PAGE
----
The authors themselves noted the limitation of the relatively short time frame, covering just two economic regimes. For things like timing and regimes, having longer history is important. Their analysis begins by noting that since 1999, cross-asset style had followed their own cycles of expansion and contraction. The (1999-2007) and (2008-2018) periods had some structural differences, with most multi-asset styles experiencing a significant drop in their risk-adjusted performance since the 2008-2009 Great Financial Crisis. They then tried to understand what may have caused the structural weakening.
“First, both periods correspond to different monetary and business cycle environments. The first phase was being characterized by global housing and commodity booms accompanied by moderate but still positive real interest rates and non-perfectly synchronized monetary and fiscal policies. The second period was marked by extraordinary episodes of macro policy convergence (through quantitative easing, zero-bound policy rates, and synchronized fiscal stimuli). Lower global real interest rates, compressions in yield spreads and macro policy convergence may have explained some reduction in multi-asset risk premia, at least in the currency and fixed-income space.” Multi-Asset Style Factors Have Their Shining Moments Benoit Bellone, Philippe Declerck, Mounir Nordine, Thomas Vy
They cautioned against drawing too much from that analysis as “while such rough patches for alternative risk premia strategies may be frustrating, they already happened and are likely to happen again.” They quoted Cliff Asness “There is always a chance that the world has changed and that this time is truly different, and what was once true is no longer so… [but] ‘It’s different this time’ are the most dangerous words in investing”. In other words, the premiums may not have disappeared, it’s just that they may be regime dependent.
Next, they examined the question of predictability of factor premiums.
Predictability of Premiums
They began by noting that value styles are long cheap and short expensive assets. Cheap (value) assets have higher implied discount rates than expensive ones. Since the higher the discount rate of a given asset, the lower its duration, a long-short value strategy should be expected to exhibit a net short-duration exposure. For more color on the duration of equities take a read of my earlier post here and Wes wrote another here. In general, if interest rates are expected to rise (fall), value styles, because of their relatively high-risk premia, should outperform (underperform). Thus:
“…value strategies should outperform in rising yield environments, i.e., during the aftermaths of economic and financial crises when risk premia are already large. Value styles should also sparkle during periods of rising inflation expectations such as commodity booms or late-cycle phases of the business cycle when real interest rates are more likely to jump.” Multi-Asset Style Factors Have Their Shining Moments Benoit Bellone, Philippe Declerck, Mounir Nordine, Thomas Vy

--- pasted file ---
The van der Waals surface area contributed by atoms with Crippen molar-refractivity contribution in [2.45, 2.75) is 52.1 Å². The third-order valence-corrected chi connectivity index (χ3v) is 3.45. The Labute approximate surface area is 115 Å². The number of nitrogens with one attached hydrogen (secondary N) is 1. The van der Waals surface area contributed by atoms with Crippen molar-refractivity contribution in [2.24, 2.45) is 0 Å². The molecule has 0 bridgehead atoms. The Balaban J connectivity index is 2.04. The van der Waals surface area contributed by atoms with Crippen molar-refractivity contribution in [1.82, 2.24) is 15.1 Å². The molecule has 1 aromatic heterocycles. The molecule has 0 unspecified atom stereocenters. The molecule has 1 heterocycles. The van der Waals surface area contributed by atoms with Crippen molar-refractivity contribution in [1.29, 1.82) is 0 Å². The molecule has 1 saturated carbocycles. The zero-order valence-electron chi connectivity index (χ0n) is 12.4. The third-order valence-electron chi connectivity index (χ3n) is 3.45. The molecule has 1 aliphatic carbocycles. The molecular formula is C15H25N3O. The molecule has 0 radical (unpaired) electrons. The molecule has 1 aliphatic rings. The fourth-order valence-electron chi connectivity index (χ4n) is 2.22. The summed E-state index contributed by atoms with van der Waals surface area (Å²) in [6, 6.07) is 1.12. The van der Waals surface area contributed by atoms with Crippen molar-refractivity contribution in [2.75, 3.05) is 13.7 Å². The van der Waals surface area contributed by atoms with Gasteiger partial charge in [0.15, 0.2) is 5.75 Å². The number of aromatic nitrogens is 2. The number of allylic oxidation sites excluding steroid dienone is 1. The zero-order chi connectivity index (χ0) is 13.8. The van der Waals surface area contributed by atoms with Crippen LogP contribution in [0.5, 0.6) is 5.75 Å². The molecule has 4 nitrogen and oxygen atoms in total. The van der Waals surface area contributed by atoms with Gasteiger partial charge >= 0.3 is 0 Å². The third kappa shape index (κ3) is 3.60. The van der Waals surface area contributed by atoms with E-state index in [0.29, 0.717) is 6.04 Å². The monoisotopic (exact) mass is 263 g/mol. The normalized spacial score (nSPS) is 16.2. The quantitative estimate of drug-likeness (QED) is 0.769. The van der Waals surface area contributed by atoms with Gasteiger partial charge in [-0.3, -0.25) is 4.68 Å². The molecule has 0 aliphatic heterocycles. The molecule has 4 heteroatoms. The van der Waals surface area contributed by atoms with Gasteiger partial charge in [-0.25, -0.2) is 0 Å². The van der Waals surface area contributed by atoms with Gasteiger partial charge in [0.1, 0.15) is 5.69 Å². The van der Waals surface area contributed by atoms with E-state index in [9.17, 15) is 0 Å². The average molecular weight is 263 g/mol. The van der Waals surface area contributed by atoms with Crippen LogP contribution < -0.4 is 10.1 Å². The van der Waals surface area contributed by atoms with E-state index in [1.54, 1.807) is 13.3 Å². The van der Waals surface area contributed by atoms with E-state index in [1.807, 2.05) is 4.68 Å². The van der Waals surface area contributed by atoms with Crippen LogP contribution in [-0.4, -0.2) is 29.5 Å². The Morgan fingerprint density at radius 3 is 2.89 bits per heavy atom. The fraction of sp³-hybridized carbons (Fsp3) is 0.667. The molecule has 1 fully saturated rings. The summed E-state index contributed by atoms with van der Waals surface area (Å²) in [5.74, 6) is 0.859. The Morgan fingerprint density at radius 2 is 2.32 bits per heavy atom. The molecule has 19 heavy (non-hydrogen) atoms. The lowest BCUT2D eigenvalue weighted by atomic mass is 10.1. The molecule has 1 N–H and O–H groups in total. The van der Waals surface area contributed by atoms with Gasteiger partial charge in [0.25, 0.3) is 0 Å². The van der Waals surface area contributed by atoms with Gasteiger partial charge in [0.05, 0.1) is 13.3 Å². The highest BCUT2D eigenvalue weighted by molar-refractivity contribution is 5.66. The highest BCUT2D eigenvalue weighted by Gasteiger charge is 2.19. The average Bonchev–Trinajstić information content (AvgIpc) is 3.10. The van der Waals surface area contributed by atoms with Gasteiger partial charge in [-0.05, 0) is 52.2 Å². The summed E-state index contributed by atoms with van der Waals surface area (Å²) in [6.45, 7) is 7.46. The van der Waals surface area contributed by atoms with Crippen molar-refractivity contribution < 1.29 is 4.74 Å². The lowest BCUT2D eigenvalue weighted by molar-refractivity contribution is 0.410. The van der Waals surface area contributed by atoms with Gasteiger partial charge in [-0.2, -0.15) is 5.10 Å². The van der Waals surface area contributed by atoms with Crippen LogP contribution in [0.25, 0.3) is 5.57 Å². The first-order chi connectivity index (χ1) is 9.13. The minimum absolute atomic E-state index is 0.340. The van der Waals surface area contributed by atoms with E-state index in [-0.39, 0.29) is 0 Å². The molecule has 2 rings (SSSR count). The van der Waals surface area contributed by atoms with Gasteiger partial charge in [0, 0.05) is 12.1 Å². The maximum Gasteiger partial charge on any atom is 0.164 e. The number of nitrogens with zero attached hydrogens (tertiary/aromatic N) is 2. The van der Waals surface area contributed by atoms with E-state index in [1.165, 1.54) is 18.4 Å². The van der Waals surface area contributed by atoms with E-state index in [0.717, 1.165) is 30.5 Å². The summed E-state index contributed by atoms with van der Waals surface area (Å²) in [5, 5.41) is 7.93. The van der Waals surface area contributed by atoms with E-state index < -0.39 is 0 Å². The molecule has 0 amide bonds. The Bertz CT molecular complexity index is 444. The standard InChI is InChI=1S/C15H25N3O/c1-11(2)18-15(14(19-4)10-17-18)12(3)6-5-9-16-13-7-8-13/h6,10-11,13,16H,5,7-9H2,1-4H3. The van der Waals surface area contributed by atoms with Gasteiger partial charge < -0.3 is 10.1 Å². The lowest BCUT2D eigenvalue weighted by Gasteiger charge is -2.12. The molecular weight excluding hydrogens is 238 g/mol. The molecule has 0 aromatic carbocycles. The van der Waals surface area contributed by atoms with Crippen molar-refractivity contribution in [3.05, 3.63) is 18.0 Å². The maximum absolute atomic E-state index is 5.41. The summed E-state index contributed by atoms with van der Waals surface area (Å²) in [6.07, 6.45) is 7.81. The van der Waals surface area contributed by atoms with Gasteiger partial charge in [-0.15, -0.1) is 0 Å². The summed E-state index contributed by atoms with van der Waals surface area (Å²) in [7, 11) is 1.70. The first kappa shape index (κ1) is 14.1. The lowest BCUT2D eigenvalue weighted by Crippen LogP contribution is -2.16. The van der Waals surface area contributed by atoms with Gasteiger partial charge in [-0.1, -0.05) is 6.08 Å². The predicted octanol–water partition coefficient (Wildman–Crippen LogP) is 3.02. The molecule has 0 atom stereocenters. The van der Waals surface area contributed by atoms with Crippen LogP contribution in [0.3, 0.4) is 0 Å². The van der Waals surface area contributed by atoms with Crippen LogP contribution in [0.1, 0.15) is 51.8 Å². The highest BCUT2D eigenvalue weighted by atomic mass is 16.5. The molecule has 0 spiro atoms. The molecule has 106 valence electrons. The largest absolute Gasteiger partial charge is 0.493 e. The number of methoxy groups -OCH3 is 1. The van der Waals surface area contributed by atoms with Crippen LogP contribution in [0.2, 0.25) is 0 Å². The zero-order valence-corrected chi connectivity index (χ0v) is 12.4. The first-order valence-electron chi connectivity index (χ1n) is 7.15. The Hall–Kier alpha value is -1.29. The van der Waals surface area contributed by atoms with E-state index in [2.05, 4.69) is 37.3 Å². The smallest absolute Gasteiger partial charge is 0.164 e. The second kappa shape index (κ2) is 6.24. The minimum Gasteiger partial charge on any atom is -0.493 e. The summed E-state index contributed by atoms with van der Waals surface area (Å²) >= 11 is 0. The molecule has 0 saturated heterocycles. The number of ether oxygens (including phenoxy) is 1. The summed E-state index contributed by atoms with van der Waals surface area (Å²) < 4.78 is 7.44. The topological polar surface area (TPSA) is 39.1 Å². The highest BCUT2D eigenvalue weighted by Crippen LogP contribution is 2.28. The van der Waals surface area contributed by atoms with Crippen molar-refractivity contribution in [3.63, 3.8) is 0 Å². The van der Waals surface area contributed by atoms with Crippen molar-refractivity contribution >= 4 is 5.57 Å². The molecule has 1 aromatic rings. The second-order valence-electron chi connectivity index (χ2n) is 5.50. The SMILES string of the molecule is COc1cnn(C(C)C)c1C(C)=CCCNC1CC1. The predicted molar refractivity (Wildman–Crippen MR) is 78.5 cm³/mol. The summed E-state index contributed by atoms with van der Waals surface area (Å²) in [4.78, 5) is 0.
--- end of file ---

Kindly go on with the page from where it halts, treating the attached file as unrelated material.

They applied this same type analysis to the other styles such as Fx Carry and Value and Equity and Bond Carry. For example, they note:
“A relative high interest rate differential offers a compensation for currency depreciation, mainly due to higher expected inflation differential. As currency risk awareness rises at the end of a cycle, economic slowdowns are often the catalyst triggering capital outflows from the, riskier and less creditworthy, peripheral countries to the, riskless and creditworthy, core markets. Fx Carry should logically suffer during such periods of rising risk aversion and scarcer credit, often coinciding with economic slowdowns. At the apex of currency crises and bear markets, distressed currencies are likely to offer a higher interest rate spread, but also attractive valuations. Hence, Fx Carry and Value styles should both outperform during the early stage of a cyclical recovery, while both styles’ performance should be expected to diverge later. In the maturing part of the credit cycle, Fx Carry countries should exhibit growing imbalances (deteriorated competitiveness, external indebtedness, slowing credit demand, rising and diverging inflation rate differentials…) leading to poor valuations. In this topping period, Fx Carry should be more vulnerable, in absolute and relative terms compared to Fx Value. On the contrary, high duration styles, i.e., more sensitive to a change in the discount rate, such as for instance Equity and Bond carry should glow during periods of low and structurally falling inflation and interest rates, bear markets and economic slowdowns. In those times, assets with strong growth, high profitability but low risk premia (and low implied discount rates), are likely to be bid up, as strong nominal growth or high real returns look scarce and highly desirable.” Multi-Asset Style Factors Have Their Shining Moments Benoit Bellone, Philippe Declerck, Mounir Nordine, Thomas Vy